The Tunnel

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“Sing of disappointments more repeated than the batter of the sea....” At the Lannan Foundation in 1998, William Gass reads from his second novel, The Tunnel (Knopf, 1995), which took twenty-six years to write and earned him the 1996 American Book Award. Gass died on December 6, 2017 at the age of ninety-three.

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Maggie O’Farrell

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“Everything you live through changes you, inevitably, and I think as you change, your writing changes.” Maggie O’Farrell speaks about receiving Specsavers Bestseller Awards for four of her novels, including The Vanishing Act of Esme Lennox (Houghton Mifflin Harcourt, 2007), and how she has evolved as a writer. O’Farrell’s debut memoir, I Am, I Am, I Am: Seventeen Brushes With Death (Knopf, 2018), is featured in Page One in the March/April issue of Poets & Writers Magazine.

Robin Coste Lewis and Claudia Rankine

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"She creates an intimate space in which these bodies can connect," says Claudia Rankine, describing the poems in Voyage of the Sable Venus and Other Poems (Knopf, 2015) by Robin Coste Lewis. Lewis won the 2015 National Book Award in poetry for her debut collection and is one of the debut poets featured in "Fractures Through Time" in the January/February issue of Poets & Writers Magazine.

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Forty-Three

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Erika L. Sánchez reads her poem “Forty-Three,” which reflects on the 2014 abduction of forty-three students in Guerrero, Mexico, as Ashley Rockwood interprets the poem through dance for this video produced in partnership with Chicago magazine. The poem is from Sánchez’s debut collection, Lessons on Expulsion (Graywolf Press, 2017), and her debut novel, I Am Not Your Perfect Mexican Daughter (Knopf Books for Young Readers, 2017), is a finalist for the 2017 National Book Award in young people’s literature.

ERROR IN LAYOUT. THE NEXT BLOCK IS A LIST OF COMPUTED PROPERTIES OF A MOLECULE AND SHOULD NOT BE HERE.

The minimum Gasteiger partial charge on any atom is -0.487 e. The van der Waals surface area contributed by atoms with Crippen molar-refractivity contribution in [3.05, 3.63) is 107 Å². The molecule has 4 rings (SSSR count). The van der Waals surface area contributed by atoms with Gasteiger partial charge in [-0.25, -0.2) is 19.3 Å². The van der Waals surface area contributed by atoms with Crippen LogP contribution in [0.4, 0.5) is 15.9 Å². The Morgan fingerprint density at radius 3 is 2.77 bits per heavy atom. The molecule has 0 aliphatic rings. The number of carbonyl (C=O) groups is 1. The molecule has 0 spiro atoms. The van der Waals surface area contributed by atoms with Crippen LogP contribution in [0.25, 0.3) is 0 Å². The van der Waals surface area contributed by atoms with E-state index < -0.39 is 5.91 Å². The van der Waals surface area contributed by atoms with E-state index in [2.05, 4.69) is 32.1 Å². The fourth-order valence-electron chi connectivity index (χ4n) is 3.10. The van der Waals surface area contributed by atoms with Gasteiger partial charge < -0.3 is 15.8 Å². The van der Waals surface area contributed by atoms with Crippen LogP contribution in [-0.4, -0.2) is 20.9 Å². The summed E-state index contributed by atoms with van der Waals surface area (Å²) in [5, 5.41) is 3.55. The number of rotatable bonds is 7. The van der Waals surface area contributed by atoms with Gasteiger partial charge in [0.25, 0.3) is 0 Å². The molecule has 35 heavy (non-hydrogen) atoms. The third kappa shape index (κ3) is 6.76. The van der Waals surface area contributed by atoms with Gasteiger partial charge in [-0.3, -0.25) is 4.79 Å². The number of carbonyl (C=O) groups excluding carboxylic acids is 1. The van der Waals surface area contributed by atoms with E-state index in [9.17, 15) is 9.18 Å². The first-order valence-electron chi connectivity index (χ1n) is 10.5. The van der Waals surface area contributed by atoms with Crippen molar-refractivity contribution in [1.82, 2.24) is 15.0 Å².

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Dark at the Crossing

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“I think that’s one of the great things that fiction has the power to do: it allows you to create a character, a character you might find despicable or with whom you might not agree, but then give them the power to basically make their case as though they were making it before God.” Elliot Ackerman talks to PBS NewsHour’s Jeffrey Brown about his second novel, Dark at the Crossing (Knopf, 2017), which is a finalist for the 2017 National Book Award in fiction.

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